December 8th, 2010

Gil Marsh cover

It's more than who ranks first

The New York Times reports that an international standardized test showed Shanghai students ahead of all other students in the world, in the core subjects of science, reading and math.

The article points out that Shanghai is not representative of all of China, but still, the results are important since the United States ranks 23rd in science, 17th in reading, and an abysmal 31st in math (this last score being below average). Chester E. Finn who served in the Department of Education under President Reagan, said, “I’ve seen how relentless the Chinese are at accomplishing goals, and if they can do this in Shanghai in 2009, they can do it in 10 cities in 2019, and in 50 cities by 2029.”

Secretary of Education Arne Duncan viewed it as a wake-up call. “I know skeptics will want to argue with the results, but we consider them to be accurate and reliable, and we have to see them as a challenge to get better.” President Obama described it as a Sputnik moment.“America is in danger of falling behind.”

With all this hand wringing, comparisons have begun between the educational systems in the U.S. and Shanghai.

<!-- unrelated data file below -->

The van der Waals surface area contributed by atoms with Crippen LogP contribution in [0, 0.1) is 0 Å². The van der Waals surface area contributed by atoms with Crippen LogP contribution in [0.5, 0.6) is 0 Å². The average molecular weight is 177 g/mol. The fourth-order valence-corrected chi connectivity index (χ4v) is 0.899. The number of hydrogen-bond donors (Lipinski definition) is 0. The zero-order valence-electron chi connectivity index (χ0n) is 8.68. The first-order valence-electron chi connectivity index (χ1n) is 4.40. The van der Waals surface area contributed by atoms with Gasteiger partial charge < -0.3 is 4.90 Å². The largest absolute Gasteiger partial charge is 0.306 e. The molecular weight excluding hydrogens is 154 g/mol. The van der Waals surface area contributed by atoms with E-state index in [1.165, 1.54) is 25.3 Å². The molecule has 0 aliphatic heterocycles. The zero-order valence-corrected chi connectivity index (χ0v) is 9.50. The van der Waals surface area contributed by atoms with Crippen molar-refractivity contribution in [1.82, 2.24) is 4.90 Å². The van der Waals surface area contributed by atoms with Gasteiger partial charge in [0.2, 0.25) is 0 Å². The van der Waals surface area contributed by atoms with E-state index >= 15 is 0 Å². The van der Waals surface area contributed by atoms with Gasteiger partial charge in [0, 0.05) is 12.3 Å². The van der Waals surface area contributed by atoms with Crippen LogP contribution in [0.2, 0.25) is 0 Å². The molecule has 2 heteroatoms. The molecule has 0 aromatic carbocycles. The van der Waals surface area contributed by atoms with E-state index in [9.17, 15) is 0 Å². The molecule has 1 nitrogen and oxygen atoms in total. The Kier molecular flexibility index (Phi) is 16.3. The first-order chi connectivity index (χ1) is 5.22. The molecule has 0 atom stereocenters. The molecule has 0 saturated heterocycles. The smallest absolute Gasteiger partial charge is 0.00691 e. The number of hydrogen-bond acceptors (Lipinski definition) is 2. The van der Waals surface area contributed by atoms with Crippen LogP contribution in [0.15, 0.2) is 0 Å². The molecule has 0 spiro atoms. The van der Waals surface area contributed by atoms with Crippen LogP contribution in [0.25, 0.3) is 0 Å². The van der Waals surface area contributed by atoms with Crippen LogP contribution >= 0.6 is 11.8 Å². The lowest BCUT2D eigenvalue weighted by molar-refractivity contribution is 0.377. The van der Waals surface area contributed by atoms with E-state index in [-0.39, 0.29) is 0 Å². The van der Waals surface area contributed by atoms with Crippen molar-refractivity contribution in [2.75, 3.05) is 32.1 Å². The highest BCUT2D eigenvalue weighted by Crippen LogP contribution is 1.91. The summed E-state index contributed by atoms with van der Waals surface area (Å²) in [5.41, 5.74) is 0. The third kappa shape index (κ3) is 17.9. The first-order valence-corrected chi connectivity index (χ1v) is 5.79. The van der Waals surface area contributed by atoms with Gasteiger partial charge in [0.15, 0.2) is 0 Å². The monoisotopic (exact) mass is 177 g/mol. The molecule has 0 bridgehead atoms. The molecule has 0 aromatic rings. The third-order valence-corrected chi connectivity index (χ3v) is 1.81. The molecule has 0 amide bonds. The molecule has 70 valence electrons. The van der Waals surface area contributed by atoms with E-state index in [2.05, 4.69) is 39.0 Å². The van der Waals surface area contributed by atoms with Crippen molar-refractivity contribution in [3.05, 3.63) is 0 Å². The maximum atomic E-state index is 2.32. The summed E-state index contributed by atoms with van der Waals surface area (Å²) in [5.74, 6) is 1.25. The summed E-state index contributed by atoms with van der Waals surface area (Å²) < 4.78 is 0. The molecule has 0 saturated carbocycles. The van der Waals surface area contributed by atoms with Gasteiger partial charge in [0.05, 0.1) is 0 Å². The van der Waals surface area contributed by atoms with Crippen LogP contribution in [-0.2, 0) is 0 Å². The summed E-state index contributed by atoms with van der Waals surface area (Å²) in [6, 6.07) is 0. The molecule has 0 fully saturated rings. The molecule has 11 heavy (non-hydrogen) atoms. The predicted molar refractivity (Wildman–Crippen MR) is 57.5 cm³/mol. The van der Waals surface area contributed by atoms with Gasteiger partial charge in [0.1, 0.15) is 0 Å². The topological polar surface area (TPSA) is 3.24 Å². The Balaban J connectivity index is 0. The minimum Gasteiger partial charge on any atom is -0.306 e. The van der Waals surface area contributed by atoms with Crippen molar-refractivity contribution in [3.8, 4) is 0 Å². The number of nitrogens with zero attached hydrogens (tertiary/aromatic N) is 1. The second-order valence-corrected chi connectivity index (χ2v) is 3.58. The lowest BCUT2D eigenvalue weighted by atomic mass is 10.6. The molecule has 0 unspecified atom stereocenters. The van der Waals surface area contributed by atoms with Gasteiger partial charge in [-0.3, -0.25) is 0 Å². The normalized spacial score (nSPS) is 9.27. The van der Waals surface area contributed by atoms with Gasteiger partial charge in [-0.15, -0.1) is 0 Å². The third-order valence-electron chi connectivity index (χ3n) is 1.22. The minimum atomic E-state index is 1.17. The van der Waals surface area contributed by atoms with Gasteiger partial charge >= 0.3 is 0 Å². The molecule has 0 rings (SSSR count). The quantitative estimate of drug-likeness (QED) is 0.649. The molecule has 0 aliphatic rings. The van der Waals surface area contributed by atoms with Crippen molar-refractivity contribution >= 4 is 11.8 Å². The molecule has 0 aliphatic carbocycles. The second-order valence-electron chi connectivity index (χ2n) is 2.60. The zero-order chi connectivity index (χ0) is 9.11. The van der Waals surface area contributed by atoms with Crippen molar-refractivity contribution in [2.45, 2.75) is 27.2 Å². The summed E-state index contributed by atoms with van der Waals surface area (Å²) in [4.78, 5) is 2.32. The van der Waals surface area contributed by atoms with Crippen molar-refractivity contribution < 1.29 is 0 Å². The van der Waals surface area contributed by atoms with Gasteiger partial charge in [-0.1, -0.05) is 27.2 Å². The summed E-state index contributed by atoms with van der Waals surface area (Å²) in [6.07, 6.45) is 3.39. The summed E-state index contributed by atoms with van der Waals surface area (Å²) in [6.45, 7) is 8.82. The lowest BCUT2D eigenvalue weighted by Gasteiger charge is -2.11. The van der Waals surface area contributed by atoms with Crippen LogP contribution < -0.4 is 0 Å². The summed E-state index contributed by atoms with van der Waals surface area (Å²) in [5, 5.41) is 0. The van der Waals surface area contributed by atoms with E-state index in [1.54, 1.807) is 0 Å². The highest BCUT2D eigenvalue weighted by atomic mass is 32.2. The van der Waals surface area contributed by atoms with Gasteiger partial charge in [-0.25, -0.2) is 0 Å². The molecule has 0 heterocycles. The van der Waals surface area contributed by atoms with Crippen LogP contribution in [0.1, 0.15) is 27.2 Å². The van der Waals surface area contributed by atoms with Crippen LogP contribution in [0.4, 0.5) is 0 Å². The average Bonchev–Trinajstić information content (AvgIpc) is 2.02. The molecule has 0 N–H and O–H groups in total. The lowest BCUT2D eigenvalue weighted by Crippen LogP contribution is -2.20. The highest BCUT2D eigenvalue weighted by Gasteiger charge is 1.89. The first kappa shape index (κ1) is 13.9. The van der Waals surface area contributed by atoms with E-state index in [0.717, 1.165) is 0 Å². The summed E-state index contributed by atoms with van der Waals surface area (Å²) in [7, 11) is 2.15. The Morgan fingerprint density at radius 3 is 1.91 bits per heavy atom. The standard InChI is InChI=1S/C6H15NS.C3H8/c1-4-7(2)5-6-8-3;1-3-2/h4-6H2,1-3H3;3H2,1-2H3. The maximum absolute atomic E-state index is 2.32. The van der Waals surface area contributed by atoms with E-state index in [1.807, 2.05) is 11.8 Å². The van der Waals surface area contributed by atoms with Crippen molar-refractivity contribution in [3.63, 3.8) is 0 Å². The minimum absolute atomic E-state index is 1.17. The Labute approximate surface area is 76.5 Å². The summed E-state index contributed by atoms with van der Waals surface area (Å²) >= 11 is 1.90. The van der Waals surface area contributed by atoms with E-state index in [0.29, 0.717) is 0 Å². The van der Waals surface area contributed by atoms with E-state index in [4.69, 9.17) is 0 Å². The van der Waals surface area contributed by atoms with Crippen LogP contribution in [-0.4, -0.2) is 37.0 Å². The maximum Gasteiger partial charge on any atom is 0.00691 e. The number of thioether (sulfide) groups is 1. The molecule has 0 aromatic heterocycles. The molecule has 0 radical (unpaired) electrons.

Now I don’t question that the United States is doing poorly. But let me ring a note of caution. China is a country with a powerful authoritarian bent and different social mores from the U.S. Schools teach more than the basic subjects. They also teach a way to think and behave in society, basic societal values. This last point has not been lost on the radical right who has tried to hijack the school curricula in the U.S. and has frequently succeeded—proving to be a blight on the country’s educational system, particularly in science. We should not make the additional mistake of importing other educational systems wholesale without considering the social effect.

Take a look at the table that ranks the top 32 country scores. In the top ten, in every category, you’ll find Canada—8th in science, 6th in reading, 10th in math. Now there’s a country with slightly closer cultural values. Perhaps the U.S. should take a good look at their system (or Finland’s for that matter, 2nd in science, 3rd in reading, 6th in math). Take what works there and bring it to the U.S.

I’m not saying the U.S. shouldn’t study Shanghai’s system. To the contrary. It should. But be wary. Democratic mores are important and must not be forgotten when we consider the methods we chose to teach kids. Other democracies have been successful. Let’s look at them, too.